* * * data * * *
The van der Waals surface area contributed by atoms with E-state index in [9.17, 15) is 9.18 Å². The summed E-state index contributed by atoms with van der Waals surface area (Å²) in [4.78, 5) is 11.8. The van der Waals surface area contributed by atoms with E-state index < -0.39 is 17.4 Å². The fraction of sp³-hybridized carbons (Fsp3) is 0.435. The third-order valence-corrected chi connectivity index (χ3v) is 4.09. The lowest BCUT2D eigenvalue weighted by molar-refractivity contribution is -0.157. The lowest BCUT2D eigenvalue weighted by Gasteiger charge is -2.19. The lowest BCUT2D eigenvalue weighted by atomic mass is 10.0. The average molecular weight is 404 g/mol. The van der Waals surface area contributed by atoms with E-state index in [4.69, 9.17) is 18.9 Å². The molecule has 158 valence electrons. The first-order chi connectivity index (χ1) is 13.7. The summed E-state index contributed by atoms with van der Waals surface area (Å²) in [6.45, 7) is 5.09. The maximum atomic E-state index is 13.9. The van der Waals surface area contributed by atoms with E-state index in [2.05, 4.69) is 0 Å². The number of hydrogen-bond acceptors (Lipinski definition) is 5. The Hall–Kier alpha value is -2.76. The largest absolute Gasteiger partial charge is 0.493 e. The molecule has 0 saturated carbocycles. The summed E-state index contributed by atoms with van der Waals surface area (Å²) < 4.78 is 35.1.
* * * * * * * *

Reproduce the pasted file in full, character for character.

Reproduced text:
The van der Waals surface area contributed by atoms with E-state index in [9.17, 15) is 9.18 Å². The summed E-state index contributed by atoms with van der Waals surface area (Å²) in [4.78, 5) is 11.8. The van der Waals surface area contributed by atoms with E-state index < -0.39 is 17.4 Å². The fraction of sp³-hybridized carbons (Fsp3) is 0.435. The third-order valence-corrected chi connectivity index (χ3v) is 4.09. The lowest BCUT2D eigenvalue weighted by molar-refractivity contribution is -0.157. The lowest BCUT2D eigenvalue weighted by Gasteiger charge is -2.19. The lowest BCUT2D eigenvalue weighted by atomic mass is 10.0. The average molecular weight is 404 g/mol. The van der Waals surface area contributed by atoms with E-state index in [4.69, 9.17) is 18.9 Å². The molecule has 158 valence electrons. The first-order chi connectivity index (χ1) is 13.7. The summed E-state index contributed by atoms with van der Waals surface area (Å²) in [6.45, 7) is 5.09. The maximum atomic E-state index is 13.9. The van der Waals surface area contributed by atoms with E-state index in [2.05, 4.69) is 0 Å². The number of hydrogen-bond acceptors (Lipinski definition) is 5. The Hall–Kier alpha value is -2.76. The largest absolute Gasteiger partial charge is 0.493 e. The molecule has 0 saturated carbocycles. The summed E-state index contributed by atoms with van der Waals surface area (Å²) < 4.78 is 35.1.